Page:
.DOC! PhotoMagazine / section Contra DOC! Curation of the section: Artists in Dialogue: Urs Lüthi and Mia Gourvitch and author of the text 3T(W)O1, DOC!Photo Magazine, section: Contra DOC!, Issue #47 ISSN: 2299-2855
Artists in Dialogue: Urs Lüthi and Mia Gourvitch
3 t(w)o 1
The numbers (from the origin 0) and 1 to 3 appear and recur throughout the multiplicity of the photographs, as well as – at a closer look – into the duplicity, the otherness, the exterior, the interior, the space between. They, in some way, anchor an idea to the ground, whence it forms the notion of the continuous flux of the time.
The prevailing sagacity expressed through the consideration of the present within the flux of time, the use of self-portraiture, the undisclosed intimacy and the sharpness which blinks to the irrationality of life in the photographs of both artists – perceived through different yet relatable angles – redeems our perception of the intelligible reality. The photographic works occupy a position at a boundary or threshold between presence and absence, between self-reflection and self-portraiture, between bodies as subjects of the discussion and as subjects removed from the frame, perceived even more as there. They capture a moment, where and when the viewer is enabled to grasp the difference of the “similar from the identical,of the metaphorical from the real.”*
Photography is – by nature – led by some urgency to isolate a time frame, or a glimpse, the matter, the shapes, the signifier, the signified: a body, an empty room, a nocturnal landscape; it depicts details, swifts from within the refraction of the images of the protagonists, narrates proximity or unravels around broader realms.**
The self-representation, the choice of the vessel – the body of the artist – through which the self-discernment and its implications are represented together with its characteristics, is the act that lies beneath the pieces of Urs Lüthi. Those elements generate a shift from the intimate to the public, the personal to the universal, they suggest an alternate poignant reality. The signifier being steady, the perspective challenged.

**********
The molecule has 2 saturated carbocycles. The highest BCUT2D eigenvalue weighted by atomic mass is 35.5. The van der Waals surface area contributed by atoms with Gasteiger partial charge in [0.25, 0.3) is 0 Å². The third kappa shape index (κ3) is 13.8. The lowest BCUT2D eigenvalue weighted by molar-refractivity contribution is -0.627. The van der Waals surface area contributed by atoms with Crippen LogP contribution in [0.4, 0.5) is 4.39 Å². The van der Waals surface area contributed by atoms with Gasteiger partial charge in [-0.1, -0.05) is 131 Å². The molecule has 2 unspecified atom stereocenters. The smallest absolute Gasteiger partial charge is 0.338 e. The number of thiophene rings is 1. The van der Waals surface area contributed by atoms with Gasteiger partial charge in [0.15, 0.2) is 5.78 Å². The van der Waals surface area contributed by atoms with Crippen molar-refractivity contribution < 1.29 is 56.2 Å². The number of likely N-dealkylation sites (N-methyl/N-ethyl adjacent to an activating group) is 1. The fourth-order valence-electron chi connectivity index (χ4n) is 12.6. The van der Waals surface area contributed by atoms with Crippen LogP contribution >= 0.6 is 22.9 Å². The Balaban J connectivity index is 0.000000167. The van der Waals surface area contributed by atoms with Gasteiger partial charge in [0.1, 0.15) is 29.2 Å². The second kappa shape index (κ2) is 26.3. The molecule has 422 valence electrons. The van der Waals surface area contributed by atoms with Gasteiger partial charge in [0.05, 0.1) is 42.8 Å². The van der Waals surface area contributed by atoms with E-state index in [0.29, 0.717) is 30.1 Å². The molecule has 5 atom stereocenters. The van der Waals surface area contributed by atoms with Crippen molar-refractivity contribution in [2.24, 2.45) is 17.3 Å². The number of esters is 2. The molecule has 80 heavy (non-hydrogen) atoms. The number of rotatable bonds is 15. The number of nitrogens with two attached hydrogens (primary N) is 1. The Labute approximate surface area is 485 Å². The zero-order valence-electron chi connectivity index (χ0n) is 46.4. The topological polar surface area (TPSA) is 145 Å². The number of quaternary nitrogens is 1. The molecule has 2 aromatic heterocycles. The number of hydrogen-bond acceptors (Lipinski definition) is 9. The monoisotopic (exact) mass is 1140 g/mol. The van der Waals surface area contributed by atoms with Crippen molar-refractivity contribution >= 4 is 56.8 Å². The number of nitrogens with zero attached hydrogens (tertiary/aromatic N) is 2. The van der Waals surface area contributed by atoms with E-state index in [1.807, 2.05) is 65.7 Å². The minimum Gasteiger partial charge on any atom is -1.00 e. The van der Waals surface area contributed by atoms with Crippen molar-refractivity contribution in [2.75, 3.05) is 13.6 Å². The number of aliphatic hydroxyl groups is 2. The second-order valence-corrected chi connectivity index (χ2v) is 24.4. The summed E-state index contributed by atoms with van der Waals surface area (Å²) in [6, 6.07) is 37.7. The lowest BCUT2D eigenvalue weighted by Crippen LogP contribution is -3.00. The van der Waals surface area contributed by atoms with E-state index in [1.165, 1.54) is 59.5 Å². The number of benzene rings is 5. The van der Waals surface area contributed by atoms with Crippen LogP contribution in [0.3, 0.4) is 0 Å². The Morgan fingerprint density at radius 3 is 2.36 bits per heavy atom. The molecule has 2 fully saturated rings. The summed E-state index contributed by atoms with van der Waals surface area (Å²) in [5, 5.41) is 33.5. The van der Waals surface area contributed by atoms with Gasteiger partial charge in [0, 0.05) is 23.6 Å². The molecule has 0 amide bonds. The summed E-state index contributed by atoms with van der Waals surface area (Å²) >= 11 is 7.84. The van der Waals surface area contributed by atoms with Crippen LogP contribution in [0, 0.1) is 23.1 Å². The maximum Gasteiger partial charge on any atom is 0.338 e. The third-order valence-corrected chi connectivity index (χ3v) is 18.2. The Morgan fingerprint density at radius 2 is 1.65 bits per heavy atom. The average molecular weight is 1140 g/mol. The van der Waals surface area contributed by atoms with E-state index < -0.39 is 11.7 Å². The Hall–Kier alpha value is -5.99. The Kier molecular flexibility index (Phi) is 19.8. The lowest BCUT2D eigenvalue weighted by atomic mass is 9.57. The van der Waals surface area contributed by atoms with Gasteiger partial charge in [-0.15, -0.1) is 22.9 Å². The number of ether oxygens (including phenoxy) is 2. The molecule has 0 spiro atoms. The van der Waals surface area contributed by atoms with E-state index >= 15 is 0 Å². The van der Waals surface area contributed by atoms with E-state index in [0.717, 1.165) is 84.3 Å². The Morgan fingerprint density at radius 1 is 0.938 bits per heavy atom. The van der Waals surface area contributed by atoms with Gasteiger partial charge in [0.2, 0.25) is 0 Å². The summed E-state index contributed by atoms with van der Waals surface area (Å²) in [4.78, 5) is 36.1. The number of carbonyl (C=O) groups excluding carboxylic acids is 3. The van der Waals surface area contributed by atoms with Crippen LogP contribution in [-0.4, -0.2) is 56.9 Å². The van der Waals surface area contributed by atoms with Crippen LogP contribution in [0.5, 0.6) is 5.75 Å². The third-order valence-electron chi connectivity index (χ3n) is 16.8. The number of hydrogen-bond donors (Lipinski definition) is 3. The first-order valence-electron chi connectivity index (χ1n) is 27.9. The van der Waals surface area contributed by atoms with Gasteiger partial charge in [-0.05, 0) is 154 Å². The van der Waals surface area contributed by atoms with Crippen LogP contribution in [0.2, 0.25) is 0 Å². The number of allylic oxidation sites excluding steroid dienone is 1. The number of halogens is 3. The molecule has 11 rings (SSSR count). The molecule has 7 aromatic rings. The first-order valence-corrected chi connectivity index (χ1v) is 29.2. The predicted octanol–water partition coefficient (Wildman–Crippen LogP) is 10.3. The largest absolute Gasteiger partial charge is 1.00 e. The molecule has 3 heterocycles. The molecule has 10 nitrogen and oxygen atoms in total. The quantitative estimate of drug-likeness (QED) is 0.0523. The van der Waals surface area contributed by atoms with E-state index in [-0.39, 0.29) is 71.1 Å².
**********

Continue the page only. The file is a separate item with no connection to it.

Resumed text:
Figuratively, in the space between the photographs and the numbers 1, 2, 3 – respectively: “the lonely”, “the better”, “the way to go on with” as in One Is a Lonely Number (Lüthi, 1973) – Lüthi intertwines a parallel echoing between the self and the whole. Moves around the duality of perception and depiction. Suggests a path, bends the representations of the self-references. The external world is enclosed and reflected by his own image: by the multiplication of it. The refraction of the images develops into the sea beneath, from the body to the surrounding. Where words and numbers float still. Where questions are posed in the form of statements or the facts hint a much wider discussion.
The multiple images of Self-portrait in Six Pieces – the double of 3 – are a movement from inside out, from the inner realm to the repetition of different images; it is a context which revolves around the series of portrayals of the artist in various poses, making faces, with a black stripe on the eyes, isolating the body, acting on the face as only the eyes of the viewer would have a view, the subject/s of the photographs do not stare back to the public or wear(s) sunglasses. The artist draws the attention to the postures, bending his body/ies on the map of the photographs. He creates a sub-spatial space, in a sub-timing time where the inner selves are suggested to be next to the outer perceivable self-awareness we have, of what surround us,of the gestures we observe the artist is engaging with.